Whenever you're preaching a passage, your study should focus on how to take what the passage says, explain what it means, and give practical application for it today. We should strive to avoid two pitfalls of pastoral ministry:
1. Spending too little time in preparation - Acts 6 makes it clear that the role of elder/pastor in the church is primarily the preaching of the Word, but it's not all there is. Pastors still must lead, do administration, counseling, shepherding, discipling, and the "whatever it takes" to serve a congregation. We fail our primary task when we let our time be overrun with the secondary responsibilities. And when pastors are ruled by secondary responsibilities they run the risk of becoming nothing more than a chaplain/gardener who tends the garden until everyone's dead. What suffers in the gardener ministry? The proclamation of the Word. Preaching becomes weak, trite, shallow, and malnourishing. Instead of giving strong meat, we're giving chewed up bread.
2. Spending too much time in preparation - I actually believe pastors can spend too much time in sermon preparation. Spending too much time in study and preparation means that the primary responsibility has become the only responsibility. When we spend too much time in preparation sometimes we overthink the passage, where we make bigger mountains than the text allows, or we try to dive into every possible rabbit hole. More pragmatically, when we spend too much time in preparation we're failing to live and serve among our congregations. The difference between a speaker and a pastor is that a pastor knows to whom he's preaching. We know to whom we preach because we spend time with them, we invest in them, we're in hospitals and living rooms.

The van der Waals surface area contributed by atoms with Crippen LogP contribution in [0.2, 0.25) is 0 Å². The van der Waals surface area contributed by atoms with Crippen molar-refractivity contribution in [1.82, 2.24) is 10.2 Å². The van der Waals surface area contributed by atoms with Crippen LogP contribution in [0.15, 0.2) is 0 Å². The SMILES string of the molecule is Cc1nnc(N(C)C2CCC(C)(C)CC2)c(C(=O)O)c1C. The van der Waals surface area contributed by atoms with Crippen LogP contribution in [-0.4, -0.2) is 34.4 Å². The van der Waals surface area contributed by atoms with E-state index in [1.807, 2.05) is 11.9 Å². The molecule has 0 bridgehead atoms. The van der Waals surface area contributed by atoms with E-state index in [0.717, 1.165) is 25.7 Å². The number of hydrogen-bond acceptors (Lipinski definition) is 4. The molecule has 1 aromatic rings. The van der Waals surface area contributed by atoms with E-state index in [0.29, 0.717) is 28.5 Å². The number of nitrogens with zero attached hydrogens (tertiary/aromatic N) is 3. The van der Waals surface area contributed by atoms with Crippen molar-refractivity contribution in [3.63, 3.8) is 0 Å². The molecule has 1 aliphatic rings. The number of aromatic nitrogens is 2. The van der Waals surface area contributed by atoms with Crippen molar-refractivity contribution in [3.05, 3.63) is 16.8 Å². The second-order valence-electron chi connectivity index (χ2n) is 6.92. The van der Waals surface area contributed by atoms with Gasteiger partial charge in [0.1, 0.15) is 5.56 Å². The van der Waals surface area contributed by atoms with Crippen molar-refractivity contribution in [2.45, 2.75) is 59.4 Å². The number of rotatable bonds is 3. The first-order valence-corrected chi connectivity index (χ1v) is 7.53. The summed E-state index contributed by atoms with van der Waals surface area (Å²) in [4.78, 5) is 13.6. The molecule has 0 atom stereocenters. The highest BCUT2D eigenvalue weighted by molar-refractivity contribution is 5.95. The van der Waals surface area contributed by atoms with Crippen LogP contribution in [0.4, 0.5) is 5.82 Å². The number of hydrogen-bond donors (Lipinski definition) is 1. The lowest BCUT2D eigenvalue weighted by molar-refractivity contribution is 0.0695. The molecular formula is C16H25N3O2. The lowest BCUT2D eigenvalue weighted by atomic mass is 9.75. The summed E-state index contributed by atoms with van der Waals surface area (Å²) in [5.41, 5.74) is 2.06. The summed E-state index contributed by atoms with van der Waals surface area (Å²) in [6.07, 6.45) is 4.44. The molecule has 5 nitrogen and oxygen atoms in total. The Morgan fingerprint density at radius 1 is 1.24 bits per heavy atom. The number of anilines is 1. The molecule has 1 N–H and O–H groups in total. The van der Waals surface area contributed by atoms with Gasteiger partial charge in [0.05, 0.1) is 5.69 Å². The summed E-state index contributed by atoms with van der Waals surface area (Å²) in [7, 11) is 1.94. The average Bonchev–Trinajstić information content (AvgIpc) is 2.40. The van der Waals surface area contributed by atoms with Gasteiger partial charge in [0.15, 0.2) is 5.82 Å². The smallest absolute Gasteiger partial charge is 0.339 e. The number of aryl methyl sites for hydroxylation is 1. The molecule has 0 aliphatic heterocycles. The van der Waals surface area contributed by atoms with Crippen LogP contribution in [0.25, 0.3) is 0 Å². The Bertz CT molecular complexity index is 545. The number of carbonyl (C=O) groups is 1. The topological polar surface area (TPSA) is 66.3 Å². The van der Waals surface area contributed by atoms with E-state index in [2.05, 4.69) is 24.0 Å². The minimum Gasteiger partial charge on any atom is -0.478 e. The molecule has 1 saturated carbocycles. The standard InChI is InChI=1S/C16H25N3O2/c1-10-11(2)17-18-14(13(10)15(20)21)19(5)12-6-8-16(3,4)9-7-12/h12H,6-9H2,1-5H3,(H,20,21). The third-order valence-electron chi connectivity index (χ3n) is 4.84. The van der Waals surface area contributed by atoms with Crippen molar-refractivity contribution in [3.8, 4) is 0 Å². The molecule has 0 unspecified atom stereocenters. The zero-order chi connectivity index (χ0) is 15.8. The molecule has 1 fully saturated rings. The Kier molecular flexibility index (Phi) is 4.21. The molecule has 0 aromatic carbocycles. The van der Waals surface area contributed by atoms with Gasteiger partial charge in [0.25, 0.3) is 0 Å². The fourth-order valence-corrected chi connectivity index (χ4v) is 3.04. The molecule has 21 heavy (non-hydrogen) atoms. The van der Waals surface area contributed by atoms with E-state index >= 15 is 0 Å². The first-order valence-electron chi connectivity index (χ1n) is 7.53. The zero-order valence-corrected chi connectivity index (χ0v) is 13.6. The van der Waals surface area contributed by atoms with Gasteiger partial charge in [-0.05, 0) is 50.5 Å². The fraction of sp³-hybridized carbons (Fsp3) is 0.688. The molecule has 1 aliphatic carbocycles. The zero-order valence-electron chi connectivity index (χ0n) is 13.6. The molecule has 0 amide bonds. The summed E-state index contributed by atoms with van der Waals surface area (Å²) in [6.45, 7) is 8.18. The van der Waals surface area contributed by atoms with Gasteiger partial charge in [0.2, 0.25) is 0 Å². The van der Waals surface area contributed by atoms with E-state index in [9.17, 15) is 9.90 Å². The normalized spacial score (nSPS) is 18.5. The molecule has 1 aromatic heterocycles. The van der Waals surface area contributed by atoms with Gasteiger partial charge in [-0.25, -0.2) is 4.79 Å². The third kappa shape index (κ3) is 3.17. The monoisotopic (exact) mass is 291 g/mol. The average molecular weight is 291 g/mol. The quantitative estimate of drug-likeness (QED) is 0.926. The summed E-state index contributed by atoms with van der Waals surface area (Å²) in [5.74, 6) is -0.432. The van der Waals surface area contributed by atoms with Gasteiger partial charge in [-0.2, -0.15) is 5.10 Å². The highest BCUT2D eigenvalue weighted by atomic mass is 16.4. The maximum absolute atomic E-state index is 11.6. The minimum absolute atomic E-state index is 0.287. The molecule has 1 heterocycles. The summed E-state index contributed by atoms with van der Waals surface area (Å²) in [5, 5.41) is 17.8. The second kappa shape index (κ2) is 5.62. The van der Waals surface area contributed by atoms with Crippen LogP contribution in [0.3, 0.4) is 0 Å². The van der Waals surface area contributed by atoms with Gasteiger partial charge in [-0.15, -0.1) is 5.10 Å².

The worst hire to make is the wrong hire. Not only the cost of interviews, bringing in a candidate, paying a consultant or outside perspective, and the cost of any severance or buyout required to move on. But beyond the financial cost, there’s other expenses that can’t be recorded on a ledger sheet. The leadership loses a little bit of its credibility and trust after bringing in a bad hire. It will then be more difficult the second (or third or fourth) time around when an opening requires a hire.
Obviously you can’t tell everything in an interview or screening process. Those, though good, aren’t perfect. Someone can absolutely dazzle in an interview and then when they’re on the job they flame out as a dud. Or someone can be awful in the interview process but turn out to be a great hire who happened to have a bad morning.